Brain Pickings

Posts Tagged ‘art’

31 JANUARY, 2011

Word on the Street: Found Urban Type Timed for Social Commentary

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For the past 30 years, photographer Richard Nagler has been capturing urbanity’s ephemeral moments of existential irony by pairing found typography from the urban landscape with perfectly timed random passersby. His original inspiration for the series came one summer in the late 1970, when he was wandering the streets of Oakland and noticed the word TIME bolted in large letters on the side of an old building. As he looked up, a very old woman gazed out at him from a window near the type sign, and in that micro-moment he founded embedded a powerful visual metaphor for aging and the passage of time.

Word on the Street is a fantastic collection of Nagler’s richest such images from the past three decades, which iconic poet Allen Ginsberg eloquently and accurately described as “visual poetics.” Sometimes shocking, often surprising and invariably compelling, these portraits invite you, with a wink, to complete the barely bespoken narratives and look for those hidden yet staggeringly obvious human truths that interlace with the fabric of mundanity.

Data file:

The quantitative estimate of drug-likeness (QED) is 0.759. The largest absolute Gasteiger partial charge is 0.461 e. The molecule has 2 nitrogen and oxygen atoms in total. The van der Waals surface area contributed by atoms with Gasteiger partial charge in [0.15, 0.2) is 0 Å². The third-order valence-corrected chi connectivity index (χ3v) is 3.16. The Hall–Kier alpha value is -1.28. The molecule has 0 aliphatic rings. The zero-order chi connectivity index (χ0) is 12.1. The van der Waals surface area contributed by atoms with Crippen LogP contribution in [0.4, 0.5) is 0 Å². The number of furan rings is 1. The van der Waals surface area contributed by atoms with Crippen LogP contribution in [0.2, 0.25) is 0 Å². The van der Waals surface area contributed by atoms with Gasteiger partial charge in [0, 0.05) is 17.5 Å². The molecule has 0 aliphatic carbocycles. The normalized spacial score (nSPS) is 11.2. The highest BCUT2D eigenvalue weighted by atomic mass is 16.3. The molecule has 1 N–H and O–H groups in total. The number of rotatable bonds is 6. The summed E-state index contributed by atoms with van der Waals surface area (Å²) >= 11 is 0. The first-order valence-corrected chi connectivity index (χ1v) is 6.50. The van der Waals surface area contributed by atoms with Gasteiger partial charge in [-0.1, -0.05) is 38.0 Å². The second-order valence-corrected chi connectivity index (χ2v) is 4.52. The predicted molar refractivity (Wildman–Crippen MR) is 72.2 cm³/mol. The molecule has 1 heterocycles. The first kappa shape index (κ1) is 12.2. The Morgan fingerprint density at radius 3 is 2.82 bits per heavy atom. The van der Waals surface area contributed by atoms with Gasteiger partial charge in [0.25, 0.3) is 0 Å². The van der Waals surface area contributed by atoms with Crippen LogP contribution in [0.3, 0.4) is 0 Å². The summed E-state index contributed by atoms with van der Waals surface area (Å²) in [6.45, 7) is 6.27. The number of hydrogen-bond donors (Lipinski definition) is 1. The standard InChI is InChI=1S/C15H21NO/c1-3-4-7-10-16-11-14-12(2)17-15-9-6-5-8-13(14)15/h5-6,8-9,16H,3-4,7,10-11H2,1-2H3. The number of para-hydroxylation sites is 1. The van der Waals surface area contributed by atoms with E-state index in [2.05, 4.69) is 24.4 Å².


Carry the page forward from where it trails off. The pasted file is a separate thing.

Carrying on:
Image courtesy of Richard Nagler

Image courtesy of Richard Nagler

Image courtesy of Richard Nagler

Image courtesy of Richard Nagler

Image courtesy of Richard Nagler

Image courtesy of Richard Nagler

Image courtesy of Richard Nagler

Thoughtful, amusing and deeply human, Word on the Street is an absolute treasure trove of meticulously timed serendipity, captured with a keen eye for poetic irony.

via NPR

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28 JANUARY, 2011

David Carter’s Pop-Up Books for Children of All Ages

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Given my spot for all things pop-up and unrelenting belief in lifelong childhood, I absolutely adore David Carter’s wonderful series of pop-up books for children of all ages.

One Red Dot is a graphically ambitous gem that invites you to find one red dot hidden in each of 18 paper sculptures.

One Red Dot pop-up book

One Red Dot pop-up book

Blue 2 pairs Carter’s tenderly architectural paper sculptures fragmented text stringing together words in alphabetical order, asking the reader to look for a hidden “Blue-2″ on each of nine stunning spreads. Though arguably far too abstract for the recommended 4-8 age range, with vocabulary that might make even an MBA stumble, the book is so aesthetically mesmerizing that it sparks a visceral, intuitive understanding of the words.

Blue 2 pop-up book

600 Black Spots is another brilliant scavenger hunt of a pop-up, spanning across 20 gloriously engineered, endlessly entertaining pages to hide — and invite you to seek — 600 black dots.

600 Black Spots pop-up book

Yellow Square takes Carter’s signature paper sculptures to a new level by incorporating unusual, unexpected found materials like yarn, netting, and beautiful translucent waxy paper. A yellow square is hidden on each marvelously engineered page, tucked between stunning illustrations in primary colors that invite you to probe and interact, inevitably extracting a well-deserved “wow.”